Google Using Organic Search to Determine Cost Per Click Values in AdWords

Jeremy Chatfield of Merjis has said it best in this post detailing why some keywords in AdWords accounts will never generate impressions. Additionally he predicted on 9-16-08 some of the impacts of the 9-15-08 AdWords quality score updates would actually mean for advertisers. His predictions have come true. Read this interesting article on how he feels that Google develops the cost per click for brand new accounts before the ads even start to run in this post from his blog from trends in organic search.

I have gone back to read this post several times over the last month and feel that Jeremy has nailed what happens in AdWords and that Google uses trends and histories accumulated from activity in organic search to determine the value of a click in their network. If you have ever wondered why great keywords in your accounts will not show impressions no matter what you do, you will find the answers in his post.

Jeremy Chatfield is a leader in the Google AdWords professional account manager community. We became friends in one of the Google AdWords support forums (even before social networking). I think that you will agree that several of his key points deserve particular merit and consideration.

1. …in addition the PageRank derived algorithms, some kind of AI that collects information about clusters of words and their proximity.

2. [In regards to cost per click]…The weaker the synonym, the higher the very first (Initial) MinCPC you are offered.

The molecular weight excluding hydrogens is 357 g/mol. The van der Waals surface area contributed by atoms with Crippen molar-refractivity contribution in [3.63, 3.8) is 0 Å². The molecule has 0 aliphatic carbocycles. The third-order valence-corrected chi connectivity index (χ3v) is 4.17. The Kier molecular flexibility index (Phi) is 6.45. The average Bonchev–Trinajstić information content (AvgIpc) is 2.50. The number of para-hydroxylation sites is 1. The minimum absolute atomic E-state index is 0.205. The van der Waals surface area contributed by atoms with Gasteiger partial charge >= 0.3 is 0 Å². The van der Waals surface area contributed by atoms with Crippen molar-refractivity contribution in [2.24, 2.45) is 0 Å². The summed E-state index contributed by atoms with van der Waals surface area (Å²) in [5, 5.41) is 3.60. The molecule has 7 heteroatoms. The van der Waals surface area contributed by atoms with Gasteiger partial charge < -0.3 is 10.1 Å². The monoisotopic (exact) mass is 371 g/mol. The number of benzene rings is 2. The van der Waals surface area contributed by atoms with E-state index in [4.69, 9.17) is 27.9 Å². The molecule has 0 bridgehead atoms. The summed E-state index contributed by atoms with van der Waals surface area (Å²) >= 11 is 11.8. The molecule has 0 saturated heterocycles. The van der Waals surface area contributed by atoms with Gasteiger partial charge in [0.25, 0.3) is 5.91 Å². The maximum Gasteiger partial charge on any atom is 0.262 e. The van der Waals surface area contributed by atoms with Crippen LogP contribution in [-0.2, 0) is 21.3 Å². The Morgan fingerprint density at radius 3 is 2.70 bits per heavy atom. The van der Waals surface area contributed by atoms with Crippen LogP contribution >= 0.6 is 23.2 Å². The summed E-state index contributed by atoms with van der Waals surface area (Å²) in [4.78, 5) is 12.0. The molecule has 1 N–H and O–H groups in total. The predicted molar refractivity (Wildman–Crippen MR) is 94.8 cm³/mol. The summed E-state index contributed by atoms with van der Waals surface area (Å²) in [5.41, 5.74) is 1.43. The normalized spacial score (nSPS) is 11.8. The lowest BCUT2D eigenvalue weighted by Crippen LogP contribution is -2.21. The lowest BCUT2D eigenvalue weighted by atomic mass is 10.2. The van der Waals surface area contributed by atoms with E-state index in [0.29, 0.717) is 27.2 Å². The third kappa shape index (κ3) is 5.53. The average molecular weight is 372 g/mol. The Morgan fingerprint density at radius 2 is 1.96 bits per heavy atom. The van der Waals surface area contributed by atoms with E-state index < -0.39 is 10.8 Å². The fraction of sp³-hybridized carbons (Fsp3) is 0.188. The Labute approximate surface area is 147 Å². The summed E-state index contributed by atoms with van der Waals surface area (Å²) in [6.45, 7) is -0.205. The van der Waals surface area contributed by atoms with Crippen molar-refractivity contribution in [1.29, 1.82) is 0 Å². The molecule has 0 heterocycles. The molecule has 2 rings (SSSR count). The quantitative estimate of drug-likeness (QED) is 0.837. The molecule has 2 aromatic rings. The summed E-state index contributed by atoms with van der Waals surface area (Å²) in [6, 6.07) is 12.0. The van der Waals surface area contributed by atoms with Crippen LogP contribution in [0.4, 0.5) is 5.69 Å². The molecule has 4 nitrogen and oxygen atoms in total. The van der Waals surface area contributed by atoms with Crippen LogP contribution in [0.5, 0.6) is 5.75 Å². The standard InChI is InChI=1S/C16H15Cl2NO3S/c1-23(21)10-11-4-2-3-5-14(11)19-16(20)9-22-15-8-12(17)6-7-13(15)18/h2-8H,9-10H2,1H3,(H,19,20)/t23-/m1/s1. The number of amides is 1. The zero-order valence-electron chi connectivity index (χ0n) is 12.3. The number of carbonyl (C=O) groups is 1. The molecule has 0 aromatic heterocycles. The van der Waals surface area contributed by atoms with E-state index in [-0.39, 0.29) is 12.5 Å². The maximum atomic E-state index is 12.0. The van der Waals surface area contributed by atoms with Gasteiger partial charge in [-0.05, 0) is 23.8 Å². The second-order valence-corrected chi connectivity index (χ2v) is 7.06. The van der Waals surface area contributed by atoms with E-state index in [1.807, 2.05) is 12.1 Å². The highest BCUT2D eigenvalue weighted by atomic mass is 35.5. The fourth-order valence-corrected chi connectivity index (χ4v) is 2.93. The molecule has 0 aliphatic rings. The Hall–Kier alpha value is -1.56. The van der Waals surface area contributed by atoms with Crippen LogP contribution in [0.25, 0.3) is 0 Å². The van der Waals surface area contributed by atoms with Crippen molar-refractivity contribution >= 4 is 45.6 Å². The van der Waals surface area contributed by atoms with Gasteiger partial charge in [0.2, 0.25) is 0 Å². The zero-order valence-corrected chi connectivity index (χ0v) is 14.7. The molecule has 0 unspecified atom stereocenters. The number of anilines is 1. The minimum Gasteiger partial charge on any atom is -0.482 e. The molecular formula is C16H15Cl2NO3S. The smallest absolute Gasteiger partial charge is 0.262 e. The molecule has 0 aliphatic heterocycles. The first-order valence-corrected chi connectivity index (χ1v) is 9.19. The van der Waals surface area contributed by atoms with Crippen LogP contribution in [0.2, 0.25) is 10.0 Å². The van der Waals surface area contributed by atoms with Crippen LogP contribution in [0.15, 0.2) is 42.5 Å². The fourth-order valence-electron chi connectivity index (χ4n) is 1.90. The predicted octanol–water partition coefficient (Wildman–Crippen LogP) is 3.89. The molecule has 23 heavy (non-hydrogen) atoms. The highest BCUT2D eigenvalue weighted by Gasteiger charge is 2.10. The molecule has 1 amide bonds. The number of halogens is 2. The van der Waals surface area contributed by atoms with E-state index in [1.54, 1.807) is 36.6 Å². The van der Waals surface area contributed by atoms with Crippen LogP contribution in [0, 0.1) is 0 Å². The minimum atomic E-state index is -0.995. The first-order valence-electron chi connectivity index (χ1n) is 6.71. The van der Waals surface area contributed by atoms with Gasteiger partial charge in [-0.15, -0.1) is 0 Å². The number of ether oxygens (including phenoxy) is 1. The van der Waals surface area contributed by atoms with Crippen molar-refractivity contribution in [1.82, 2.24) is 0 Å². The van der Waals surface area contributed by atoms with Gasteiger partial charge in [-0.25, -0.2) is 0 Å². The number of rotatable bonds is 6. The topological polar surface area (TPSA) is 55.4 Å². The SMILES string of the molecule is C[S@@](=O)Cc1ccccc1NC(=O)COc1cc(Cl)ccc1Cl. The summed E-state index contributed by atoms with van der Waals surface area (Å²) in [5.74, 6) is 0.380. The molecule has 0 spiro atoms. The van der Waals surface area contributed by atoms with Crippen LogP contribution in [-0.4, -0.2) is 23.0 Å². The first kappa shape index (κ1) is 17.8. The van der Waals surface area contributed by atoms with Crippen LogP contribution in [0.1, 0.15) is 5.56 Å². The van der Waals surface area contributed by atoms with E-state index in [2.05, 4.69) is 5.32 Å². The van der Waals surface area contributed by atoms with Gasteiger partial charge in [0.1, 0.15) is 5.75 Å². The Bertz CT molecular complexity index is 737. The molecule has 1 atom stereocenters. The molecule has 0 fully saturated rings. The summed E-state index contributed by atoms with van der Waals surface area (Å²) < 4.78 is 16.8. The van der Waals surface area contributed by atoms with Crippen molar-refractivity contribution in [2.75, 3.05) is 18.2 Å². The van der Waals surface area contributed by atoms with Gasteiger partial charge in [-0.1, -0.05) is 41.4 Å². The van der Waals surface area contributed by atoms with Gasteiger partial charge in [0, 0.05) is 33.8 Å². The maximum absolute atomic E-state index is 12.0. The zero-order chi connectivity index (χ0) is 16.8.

3.  …When I see “$0.22″ in a new account, I immediately assume that it is the Initial MinCPC, just after the AdGroup has been made, and that the keyword is a close synonym of advert copy. If I see a $0.50, I assume a weaker synonym.

4.  …[On the Google Slap] When this happens with rarer searches, and a business depends on that stream, it can look as though Google has made a decision to pull the plug on the business. Impressions on a carefully chosen set of keywords can die to nothing, overnight. Phone calls to Google will result in denials of any changes to the system. But still the business is in the pits.

Transparency has not been one of Google’s strong suits and with the Google announcement that they make between 10 to 50 quality score updates a month (see this past Wednesday’s post) it has to be assumed that this is really all about profit generation and not improving the consumer experience in reality.

Google’s motto used to be “Do No Harm”. I now recommend that the motto be changed to “Get What You Can, Fool!”

Unfortunately we in the professional and advertising community have helped Google to control us in this manner, we jumped when Google Analytics was offered! How do you think that Google has leared the value of a click and the value of click through rate on websites, but by taking the proprietary information, that we used to guard closely, that they now harvest from Google Analytics, as well as trends in search activity and history from iGoogle and personalized search results to create golden handcuffs for us and to bleed us for cash in AdWords.

What is particularly unfortunate in this whole scenario is that there is not really a strong viable platform alternative to Google AdWords. If there was, then Google would not be able to exert the control that it does on advertisers and their pocket books. If there was ever a case to prevent Google AdWords ads from showing on the Yahoo Search network, this is it!